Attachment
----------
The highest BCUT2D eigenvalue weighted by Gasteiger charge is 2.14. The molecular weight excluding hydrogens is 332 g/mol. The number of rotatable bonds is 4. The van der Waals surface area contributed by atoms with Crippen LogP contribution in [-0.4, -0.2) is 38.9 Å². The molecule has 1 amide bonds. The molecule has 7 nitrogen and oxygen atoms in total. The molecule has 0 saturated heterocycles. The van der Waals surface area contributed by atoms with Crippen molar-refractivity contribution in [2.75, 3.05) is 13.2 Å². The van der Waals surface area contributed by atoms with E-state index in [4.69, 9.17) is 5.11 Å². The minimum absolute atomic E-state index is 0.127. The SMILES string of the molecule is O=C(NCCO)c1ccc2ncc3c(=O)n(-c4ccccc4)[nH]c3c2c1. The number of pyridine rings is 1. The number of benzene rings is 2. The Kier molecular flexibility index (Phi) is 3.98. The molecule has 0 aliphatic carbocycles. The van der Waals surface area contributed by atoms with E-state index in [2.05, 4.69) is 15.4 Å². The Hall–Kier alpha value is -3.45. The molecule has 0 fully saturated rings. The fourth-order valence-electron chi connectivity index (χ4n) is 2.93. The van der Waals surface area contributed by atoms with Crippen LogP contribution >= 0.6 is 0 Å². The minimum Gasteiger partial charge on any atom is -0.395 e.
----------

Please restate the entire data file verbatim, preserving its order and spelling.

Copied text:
The highest BCUT2D eigenvalue weighted by Gasteiger charge is 2.14. The molecular weight excluding hydrogens is 332 g/mol. The number of rotatable bonds is 4. The van der Waals surface area contributed by atoms with Crippen LogP contribution in [-0.4, -0.2) is 38.9 Å². The molecule has 1 amide bonds. The molecule has 7 nitrogen and oxygen atoms in total. The molecule has 0 saturated heterocycles. The van der Waals surface area contributed by atoms with Crippen molar-refractivity contribution in [2.75, 3.05) is 13.2 Å². The van der Waals surface area contributed by atoms with E-state index in [4.69, 9.17) is 5.11 Å². The minimum absolute atomic E-state index is 0.127. The SMILES string of the molecule is O=C(NCCO)c1ccc2ncc3c(=O)n(-c4ccccc4)[nH]c3c2c1. The number of pyridine rings is 1. The number of benzene rings is 2. The Kier molecular flexibility index (Phi) is 3.98. The molecule has 0 aliphatic carbocycles. The van der Waals surface area contributed by atoms with E-state index in [2.05, 4.69) is 15.4 Å². The Hall–Kier alpha value is -3.45. The molecule has 0 fully saturated rings. The fourth-order valence-electron chi connectivity index (χ4n) is 2.93. The van der Waals surface area contributed by atoms with Crippen LogP contribution >= 0.6 is 0 Å². The minimum Gasteiger partial charge on any atom is -0.395 e.